University of Georgia President Jere Morehead emailed a "personal follow-up" to the UGA community this afternoon on President Donald Trump's ban on refugees and travel from seven Muslim nations.
An initial statement released this morning—taken almost verbatim from an email University System Chancellor Steve Wrigley sent to college presidents—was met with derision among some faculty and students for its stilted language. For example, one professor referred to it on social media as "weak sauce," while another called it "tepid, at best."
The latest statement reads:
As a personal follow-up to the earlier Archnews communication (below) regarding the executive order on immigration, I want to express my strong and unwavering support for our international faculty, staff, and students at the University of Georgia. You are valued; you are supported; and you are an integral part of this vibrant university community.
International education, research, and collaboration enrich the academic culture of this institution beyond measure, and I am proud that, today, more than 2,700 students from 124 countries study at the University of Georgia. As a major public research university committed to solving the grand challenges of the world, international engagement is a cornerstone of our mission. It is essential to our success.
The Office of International Education will continue to monitor developments related to the ongoing immigration issues and will provide updated information and assistance to members of our community who may be directly impacted. Rest assured that all members of our campus community are valued and that their well-being is paramount.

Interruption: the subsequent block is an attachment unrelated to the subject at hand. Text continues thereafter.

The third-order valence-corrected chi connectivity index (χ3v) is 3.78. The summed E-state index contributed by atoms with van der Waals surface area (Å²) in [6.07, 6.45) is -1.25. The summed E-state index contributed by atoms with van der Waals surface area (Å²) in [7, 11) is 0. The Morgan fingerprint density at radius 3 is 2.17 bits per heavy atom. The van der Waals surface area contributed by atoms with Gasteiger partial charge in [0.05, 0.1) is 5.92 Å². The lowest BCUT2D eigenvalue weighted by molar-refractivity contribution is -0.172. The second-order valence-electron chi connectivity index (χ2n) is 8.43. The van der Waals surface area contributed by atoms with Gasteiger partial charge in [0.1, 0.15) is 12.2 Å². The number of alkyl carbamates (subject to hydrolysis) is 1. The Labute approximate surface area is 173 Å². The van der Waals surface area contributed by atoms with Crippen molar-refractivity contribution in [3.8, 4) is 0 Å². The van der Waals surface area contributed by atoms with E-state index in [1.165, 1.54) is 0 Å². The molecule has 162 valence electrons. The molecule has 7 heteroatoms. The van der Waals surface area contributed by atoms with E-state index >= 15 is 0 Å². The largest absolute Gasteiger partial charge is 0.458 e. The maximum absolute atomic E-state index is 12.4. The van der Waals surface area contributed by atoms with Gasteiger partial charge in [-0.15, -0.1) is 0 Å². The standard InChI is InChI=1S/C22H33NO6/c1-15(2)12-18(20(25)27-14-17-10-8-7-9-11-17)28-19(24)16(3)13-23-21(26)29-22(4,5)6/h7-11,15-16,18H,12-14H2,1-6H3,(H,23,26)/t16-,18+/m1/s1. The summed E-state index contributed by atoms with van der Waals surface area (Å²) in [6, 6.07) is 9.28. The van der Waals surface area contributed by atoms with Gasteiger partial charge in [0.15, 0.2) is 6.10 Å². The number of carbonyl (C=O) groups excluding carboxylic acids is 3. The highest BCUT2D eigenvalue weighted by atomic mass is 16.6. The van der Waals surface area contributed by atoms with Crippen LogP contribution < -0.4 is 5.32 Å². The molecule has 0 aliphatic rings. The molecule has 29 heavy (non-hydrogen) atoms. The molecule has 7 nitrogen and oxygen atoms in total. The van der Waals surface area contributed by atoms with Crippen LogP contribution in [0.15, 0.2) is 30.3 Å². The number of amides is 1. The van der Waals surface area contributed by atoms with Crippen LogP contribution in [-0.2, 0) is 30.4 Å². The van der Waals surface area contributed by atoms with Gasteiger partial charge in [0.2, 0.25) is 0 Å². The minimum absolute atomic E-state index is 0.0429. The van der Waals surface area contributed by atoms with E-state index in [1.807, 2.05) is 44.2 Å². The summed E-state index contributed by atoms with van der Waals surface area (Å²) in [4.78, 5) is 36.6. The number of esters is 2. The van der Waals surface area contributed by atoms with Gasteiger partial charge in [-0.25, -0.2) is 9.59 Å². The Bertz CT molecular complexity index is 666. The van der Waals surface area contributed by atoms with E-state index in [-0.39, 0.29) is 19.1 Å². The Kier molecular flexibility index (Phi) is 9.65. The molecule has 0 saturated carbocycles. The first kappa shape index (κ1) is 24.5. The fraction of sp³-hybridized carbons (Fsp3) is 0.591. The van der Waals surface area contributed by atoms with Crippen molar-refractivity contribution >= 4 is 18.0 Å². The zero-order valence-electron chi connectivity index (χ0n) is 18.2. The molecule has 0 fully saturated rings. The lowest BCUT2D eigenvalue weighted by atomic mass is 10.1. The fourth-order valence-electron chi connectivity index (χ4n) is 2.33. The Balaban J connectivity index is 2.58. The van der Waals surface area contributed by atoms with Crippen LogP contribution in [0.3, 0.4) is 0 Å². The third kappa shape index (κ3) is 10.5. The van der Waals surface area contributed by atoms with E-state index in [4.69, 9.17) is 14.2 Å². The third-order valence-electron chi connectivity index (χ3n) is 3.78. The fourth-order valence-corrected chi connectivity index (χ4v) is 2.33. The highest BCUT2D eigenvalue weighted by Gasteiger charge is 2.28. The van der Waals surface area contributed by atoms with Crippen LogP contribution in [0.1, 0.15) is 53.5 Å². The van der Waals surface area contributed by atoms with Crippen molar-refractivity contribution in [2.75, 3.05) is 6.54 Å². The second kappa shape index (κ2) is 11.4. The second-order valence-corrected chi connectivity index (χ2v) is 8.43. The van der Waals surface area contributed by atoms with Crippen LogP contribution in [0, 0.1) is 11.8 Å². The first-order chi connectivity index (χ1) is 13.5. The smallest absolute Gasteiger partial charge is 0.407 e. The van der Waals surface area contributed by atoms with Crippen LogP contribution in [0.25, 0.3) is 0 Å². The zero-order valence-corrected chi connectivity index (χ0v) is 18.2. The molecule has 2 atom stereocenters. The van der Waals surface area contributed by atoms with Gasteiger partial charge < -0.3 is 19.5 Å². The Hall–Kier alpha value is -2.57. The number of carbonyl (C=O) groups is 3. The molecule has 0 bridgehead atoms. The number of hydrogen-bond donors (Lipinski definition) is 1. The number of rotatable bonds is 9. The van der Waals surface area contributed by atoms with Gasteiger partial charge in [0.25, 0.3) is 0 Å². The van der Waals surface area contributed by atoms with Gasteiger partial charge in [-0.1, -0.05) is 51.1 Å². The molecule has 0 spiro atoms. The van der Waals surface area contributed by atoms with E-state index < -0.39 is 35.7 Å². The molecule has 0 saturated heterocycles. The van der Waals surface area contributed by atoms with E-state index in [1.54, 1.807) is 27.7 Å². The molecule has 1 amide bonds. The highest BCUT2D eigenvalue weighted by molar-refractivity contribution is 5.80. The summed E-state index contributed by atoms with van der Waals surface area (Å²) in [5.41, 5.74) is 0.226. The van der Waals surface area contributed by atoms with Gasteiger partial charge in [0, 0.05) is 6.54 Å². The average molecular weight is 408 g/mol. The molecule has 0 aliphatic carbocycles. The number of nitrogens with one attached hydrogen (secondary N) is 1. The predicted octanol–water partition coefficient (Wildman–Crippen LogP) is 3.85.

Meanwhile, UGA's Muslim Student Association told Flagpole today that it has not heard of any students affected by the ban and released a statement condemning the executive order.
In the time being, we'd like to say that we denounce the executive order, that this country was founded by immigrants, and to refuse anyone because of their nationality or religion is unconstitutional, and that we will do everything in our power to voice our objections and support anyone affected by the ban.
There has been no evidence to prove refugees are a threat to our nation, so to ban families and individuals who are fleeing the same threats we're afraid of is absurd.
Only perhaps a dozen or fewer out of 750,000 refugees the U.S. has admitted since 9/11 has been arrested on terrorism charges, and no one from any of the nations covered by Trump's EO has carried out a fatal terrorist attack in the U.S. Refugees were already subject to a vetting process that took up to two years. The ban would not have stopped recent attacks like those in Orlando or San Bernardino, CA, because they were committed by U.S. citizens.
Earlier tonight, in a move many compared to President Nixon's Saturday Night Massacre, Trump fired acting Attorney General Sally Yates for refusing to defend the order in court. Yates is a UGA law school graduate and former U.S. attorney for North Georgia.